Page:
Decisions to Make regarding Medicare Open Enrollment

Seniors enrolling in Medicare for the first time or those wanting to make a switch in coverage can do so October 15 through December 7 every year. Why? Because this is the time when prescription and health care plans adjust costs, coverage options, and determine which pharmacies and providers are included in their networks for the coming year.

Therefore, the open enrollment period is the time when seniors or individuals with current Medicare plans can also change their current prescription or health care options and coverage, depending on need.

Comparing coverage plans

Medicare offers a variety of health and prescription coverage plans. Coverage and options differ between states, and sometimes even counties. For example, Medicare plan options can depend on whether you have a Medicare health plan such as a PPO, an HMO, or private fee-for-service plan, and whether you get help from Medicaid, supplemental security income, Medicare savings programs (MSP), or even support through Social Security.

Major components of Medicare include:Medicare and you

 Medicare Part A (Hospital insurance)
 Medicare Part B (Medical insurance)
 Medicare Part C (Medicare Advantage plans)
 Medicare Part D (Prescription drug coverage)

An individual receiving medical care may fall into coverage options offered through any of these parts or a combination of some of them. Billing and coverage questions, forms, and help determining which is which and what is covered when it comes to claims can be overwhelming for many seniors.

What about Medicare advantage plans?

Medicare Advantage plans cover the same and sometimes even more than ‘original’ Medicare, but have different premiums, deductibles, and co-pays based on plan. Medicare advantage plans include:

• HMO/HMOPOS – Health Maintenance Organization/Health Maintenance Organization Point of Service
• PPO – Preferred Provider Organization
• RPPO – Regional Preferred Provider Organization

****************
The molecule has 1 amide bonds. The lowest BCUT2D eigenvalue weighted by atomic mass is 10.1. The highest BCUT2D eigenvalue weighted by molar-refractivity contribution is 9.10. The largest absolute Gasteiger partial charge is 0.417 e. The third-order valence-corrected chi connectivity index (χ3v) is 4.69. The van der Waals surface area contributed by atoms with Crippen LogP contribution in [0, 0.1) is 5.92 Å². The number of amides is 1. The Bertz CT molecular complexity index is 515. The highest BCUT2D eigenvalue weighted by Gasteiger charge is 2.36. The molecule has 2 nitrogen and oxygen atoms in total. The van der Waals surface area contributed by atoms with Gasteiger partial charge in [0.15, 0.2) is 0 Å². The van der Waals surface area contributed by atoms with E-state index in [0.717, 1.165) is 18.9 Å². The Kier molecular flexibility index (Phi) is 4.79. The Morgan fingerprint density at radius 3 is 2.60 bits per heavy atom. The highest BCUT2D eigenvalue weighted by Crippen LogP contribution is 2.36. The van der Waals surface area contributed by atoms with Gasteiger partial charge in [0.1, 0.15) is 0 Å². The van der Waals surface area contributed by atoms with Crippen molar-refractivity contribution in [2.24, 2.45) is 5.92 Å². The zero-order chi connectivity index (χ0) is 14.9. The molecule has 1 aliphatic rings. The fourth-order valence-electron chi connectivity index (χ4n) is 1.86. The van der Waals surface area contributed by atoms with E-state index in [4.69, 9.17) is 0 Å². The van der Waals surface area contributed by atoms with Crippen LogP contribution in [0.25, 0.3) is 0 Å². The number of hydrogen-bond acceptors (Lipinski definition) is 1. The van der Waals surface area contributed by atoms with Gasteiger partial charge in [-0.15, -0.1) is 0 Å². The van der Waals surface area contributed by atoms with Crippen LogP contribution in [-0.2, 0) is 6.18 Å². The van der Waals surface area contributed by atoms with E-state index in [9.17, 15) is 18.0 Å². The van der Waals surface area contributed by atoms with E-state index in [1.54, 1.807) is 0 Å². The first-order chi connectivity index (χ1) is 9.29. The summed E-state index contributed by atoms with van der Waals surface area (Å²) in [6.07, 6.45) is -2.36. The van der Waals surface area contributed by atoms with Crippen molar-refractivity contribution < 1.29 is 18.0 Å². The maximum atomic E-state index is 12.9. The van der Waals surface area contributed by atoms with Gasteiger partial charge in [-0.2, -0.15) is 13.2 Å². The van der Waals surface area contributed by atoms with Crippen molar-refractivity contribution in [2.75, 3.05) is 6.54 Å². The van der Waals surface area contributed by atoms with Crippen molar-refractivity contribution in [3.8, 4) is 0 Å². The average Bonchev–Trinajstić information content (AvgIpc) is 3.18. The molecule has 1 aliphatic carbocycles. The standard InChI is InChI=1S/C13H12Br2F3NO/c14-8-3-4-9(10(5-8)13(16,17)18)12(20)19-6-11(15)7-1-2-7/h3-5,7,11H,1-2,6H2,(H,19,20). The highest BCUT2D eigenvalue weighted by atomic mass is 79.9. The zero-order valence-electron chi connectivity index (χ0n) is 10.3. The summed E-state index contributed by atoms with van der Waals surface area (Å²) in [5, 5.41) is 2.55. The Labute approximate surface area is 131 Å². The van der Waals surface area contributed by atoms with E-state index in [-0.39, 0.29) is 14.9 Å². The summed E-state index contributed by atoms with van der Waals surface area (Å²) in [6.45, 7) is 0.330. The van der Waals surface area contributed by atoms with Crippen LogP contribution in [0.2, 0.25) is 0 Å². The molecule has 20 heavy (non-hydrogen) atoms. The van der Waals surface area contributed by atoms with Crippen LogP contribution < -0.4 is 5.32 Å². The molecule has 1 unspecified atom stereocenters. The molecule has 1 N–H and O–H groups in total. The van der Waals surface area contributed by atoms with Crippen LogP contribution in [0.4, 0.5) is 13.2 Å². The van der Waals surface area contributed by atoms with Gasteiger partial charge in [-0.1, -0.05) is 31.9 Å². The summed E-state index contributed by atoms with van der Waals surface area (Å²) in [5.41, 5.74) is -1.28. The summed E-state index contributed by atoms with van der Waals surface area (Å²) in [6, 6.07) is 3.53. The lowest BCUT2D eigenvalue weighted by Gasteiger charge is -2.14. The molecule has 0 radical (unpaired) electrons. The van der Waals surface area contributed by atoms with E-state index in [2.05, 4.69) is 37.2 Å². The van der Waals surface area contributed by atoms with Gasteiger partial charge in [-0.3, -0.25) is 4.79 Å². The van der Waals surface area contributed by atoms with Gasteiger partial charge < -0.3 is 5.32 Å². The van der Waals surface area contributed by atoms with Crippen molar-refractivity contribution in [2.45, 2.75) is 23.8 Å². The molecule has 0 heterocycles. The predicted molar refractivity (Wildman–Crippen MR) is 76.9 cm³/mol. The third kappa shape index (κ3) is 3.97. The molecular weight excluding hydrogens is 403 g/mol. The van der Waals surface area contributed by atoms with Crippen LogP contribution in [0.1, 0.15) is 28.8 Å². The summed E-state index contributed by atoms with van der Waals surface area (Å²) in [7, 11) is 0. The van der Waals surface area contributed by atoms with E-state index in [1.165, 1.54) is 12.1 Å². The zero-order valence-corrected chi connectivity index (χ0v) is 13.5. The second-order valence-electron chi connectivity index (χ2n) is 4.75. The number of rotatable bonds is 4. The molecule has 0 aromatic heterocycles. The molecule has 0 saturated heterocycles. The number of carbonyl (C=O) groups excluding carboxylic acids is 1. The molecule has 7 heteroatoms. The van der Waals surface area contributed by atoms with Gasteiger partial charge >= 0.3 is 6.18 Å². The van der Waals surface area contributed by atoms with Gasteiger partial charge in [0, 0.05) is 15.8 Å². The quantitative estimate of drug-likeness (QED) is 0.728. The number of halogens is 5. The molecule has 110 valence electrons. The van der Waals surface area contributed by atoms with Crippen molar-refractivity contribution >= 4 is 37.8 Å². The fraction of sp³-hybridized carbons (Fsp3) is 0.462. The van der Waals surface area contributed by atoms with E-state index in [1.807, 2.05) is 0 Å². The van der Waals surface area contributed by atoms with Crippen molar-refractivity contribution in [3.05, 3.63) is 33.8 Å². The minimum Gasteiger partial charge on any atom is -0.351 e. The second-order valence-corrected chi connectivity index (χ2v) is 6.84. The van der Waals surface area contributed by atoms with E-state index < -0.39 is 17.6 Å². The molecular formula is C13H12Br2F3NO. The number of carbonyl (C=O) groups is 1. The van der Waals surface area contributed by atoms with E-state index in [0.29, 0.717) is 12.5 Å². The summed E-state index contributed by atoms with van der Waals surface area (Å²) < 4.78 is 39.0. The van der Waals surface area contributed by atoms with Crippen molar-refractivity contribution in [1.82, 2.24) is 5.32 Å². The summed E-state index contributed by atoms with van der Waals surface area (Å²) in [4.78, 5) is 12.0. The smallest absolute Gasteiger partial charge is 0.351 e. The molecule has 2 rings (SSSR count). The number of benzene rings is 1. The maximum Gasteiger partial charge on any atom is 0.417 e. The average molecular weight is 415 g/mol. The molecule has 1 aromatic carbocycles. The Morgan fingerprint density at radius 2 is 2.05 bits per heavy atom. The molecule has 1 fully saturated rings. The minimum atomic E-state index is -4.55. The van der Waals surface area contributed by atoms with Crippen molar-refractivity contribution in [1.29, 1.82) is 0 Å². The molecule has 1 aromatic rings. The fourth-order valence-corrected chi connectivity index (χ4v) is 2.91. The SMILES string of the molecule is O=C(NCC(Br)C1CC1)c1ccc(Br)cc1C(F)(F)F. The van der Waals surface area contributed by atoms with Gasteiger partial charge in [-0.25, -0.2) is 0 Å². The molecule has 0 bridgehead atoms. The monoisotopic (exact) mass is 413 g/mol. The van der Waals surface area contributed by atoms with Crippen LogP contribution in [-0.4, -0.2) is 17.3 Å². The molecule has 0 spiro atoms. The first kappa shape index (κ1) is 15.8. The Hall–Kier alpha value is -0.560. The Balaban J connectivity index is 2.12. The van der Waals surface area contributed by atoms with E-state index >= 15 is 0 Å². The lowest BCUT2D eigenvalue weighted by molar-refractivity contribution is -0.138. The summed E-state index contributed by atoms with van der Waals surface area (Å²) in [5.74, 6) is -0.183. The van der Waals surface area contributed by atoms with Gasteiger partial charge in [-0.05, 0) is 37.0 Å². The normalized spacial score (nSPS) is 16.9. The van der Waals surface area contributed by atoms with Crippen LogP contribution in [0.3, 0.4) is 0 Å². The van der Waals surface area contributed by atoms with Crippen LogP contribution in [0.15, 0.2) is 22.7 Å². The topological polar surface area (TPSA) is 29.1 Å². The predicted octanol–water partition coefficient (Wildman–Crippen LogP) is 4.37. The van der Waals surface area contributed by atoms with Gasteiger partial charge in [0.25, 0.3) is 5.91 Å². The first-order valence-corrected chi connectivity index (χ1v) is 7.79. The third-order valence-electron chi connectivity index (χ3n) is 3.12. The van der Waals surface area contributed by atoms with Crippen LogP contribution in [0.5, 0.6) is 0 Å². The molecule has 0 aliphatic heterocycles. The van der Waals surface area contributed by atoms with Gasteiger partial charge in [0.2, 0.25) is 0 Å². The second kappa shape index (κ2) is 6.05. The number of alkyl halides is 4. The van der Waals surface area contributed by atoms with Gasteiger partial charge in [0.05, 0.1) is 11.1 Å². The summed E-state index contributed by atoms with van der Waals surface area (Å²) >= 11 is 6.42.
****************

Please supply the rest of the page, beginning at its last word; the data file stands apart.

• PFFS – Private Fee-For-Service
• MSA – Medicare Medical Savings Account
• EGWP – Employer Group Waiver Plan
• SNP – Special-Needs Plans

So what are my options?

Options for Medicare enrollment include:

• Making a change from one prescription plan to another (also includes joining or dropping a prescription plan)
• Switching from an original Medicare to a Medicare Advantage plan or vice versa
• Switching from one Medicare Advantage plan to another

Understanding the differences between options, health care plans, and making choices can be difficult, especially in today’s often convoluted healthcare environment. Individuals opting for Medicare for the first time should know that Medicare is not part of the health insurance marketplace rolled out under the Affordable Care Act, so you will not be dealing with any marketplace during the open enrollment period.

Individuals already enrolled in Medicare and who are satisfied with their services and coverage don’t need to do anything during the open enrollment period. However, changes in prescription policies are common. Review your prescription and other forms of coverage for next year to ensure you’ll be covered.

Consumers should note that if you are covered only under Medicare Part B (medical insurance) and don’t have Medicare Part A (Hospital insurance), you are not considered covered by the healthcare law’s requirements for health insurance.

What if I want to transition from the Marketplace to Medicare?

If you become eligible for Medicare after you have enrolled in the Marketplace, you can cancel your Marketplace coverage and enroll in Medicare during the open enrollment period. You may also take advantage of the initial enrollment period, which means that you can sign up for Medicare during a seven-month period of time that begins three months prior to the month you turn 65 years of age, during the month you  turn 65, and the following three months after you turn 65.

Yes, it can be confusing. Support and resources through the Alliance of Claim Assistance Professionals (ACAP) is available to first-time enrollees or others confused by what to do when assessing options during the open enrollment period to get the best coverage that meets your needs.